His 59.22 CF% and +9.78 CF% rel is bested by only Joel Farabee and Philippe Myers, who are both no longer with the team due to recalls to Philadelphia. Going back to the 2017-2018 season Aube-Kubel has really proven himself to be one of the league’s best even strength forwards, and with powerplay success would be much closer to a point-per-game player. Over that time frame he’s played in 136 regular season games and has just six power play points.
But going back to what has been driving their success this season, their ability to move the puck up the ice has been noteworthy. Per Maddie Campbell’s tracking, they’ve exited the defensive zone with control on 57.12% of their successful exits, and have failed on just 15.06% of their attempts. We’re unsure just how much an average AHL team’s numbers would differ than an average NHL team’s, but per Corey Sznajder’s NHL data the average team last season failed on 19.4% of their attempts and left the zone with control 38.5% of the time. Suffice to say they’ve had a great start here.
To my eyes last season’s team had a tendency to lean on uncontrolled exits by using the glass a bit too much, but so far it’s been cleaned up.
Frost is kinda killin’ it, you guys
Currently on a seven game point streak, Morgan Frost has been lighting it up of late. After going pointless in his first three AHL contests, he has nine points across his streak and has centered the team’s most dominant line of late. From the very beginning of the season Frost was a standout by the numbers — he had been the only Phantom to have a high danger chance in each game he played in, a streak that ended last weekend, and the team was handedly out-chancing their opponents with Frost on the ice. More recently he’s been on a line with Andy Andreoff and David Kase, and it feels as if they’ve been a threat to score almost every time they hit the ice.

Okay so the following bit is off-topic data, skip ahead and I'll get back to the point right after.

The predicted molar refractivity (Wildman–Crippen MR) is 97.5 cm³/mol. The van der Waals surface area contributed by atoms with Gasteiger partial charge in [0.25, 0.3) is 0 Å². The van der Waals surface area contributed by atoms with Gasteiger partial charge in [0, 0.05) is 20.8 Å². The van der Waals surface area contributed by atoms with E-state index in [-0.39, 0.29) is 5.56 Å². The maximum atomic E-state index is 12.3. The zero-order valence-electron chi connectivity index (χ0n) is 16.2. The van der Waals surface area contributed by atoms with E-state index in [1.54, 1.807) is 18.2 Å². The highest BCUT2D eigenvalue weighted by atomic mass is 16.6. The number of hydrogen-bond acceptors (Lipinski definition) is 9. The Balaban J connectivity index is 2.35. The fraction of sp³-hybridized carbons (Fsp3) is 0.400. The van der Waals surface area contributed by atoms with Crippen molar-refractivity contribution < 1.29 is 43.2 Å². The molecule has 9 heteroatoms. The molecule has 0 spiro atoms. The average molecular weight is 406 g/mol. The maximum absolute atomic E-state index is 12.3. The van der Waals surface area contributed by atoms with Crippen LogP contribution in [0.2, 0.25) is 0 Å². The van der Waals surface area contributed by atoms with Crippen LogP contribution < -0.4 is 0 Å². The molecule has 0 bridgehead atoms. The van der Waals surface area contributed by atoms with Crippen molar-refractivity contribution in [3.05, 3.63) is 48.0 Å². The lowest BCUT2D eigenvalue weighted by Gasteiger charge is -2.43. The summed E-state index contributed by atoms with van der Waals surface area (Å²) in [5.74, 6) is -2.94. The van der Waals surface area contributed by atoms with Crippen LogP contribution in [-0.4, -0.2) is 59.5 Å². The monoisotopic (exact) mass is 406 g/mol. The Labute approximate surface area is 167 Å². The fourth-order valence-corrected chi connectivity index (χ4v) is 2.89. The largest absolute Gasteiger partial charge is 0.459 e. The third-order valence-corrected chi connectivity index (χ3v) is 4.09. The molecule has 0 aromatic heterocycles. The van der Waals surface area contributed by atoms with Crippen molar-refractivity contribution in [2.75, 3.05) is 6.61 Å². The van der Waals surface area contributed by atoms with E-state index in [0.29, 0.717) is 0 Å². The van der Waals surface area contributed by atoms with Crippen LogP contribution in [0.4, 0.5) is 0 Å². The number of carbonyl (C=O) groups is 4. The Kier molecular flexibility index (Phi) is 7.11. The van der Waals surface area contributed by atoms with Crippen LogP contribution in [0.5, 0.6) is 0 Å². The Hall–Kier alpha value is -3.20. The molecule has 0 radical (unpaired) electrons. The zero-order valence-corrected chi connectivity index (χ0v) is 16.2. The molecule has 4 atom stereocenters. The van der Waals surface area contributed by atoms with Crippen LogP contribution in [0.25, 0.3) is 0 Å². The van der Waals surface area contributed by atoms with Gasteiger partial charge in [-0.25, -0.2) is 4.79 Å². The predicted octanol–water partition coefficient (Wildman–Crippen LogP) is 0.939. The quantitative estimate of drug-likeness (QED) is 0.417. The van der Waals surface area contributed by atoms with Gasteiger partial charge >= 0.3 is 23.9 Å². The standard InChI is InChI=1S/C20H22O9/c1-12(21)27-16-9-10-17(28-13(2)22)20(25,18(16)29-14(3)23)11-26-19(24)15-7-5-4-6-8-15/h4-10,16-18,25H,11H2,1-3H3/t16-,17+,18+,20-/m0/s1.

Through the first ten games of the season, Frost leads the team in individual 5-on-5 shots, scoring chances, and high-danger chances, while also having some of the best underlying numbers on the team.
5v5 Shot Metrics
|James de Haas||1||47.62||9.16||36.36||-7.39||50.00||0.00|
As Maddie had said in last week’s roundup, Kase’s numbers weren’t where you’d like them to be, but there were clearly steps being taken in the right direction. Now, a week and three games later, his underlying numbers are excellent and we’re once again reminded just how quickly things can change when we’re working with a small sample size.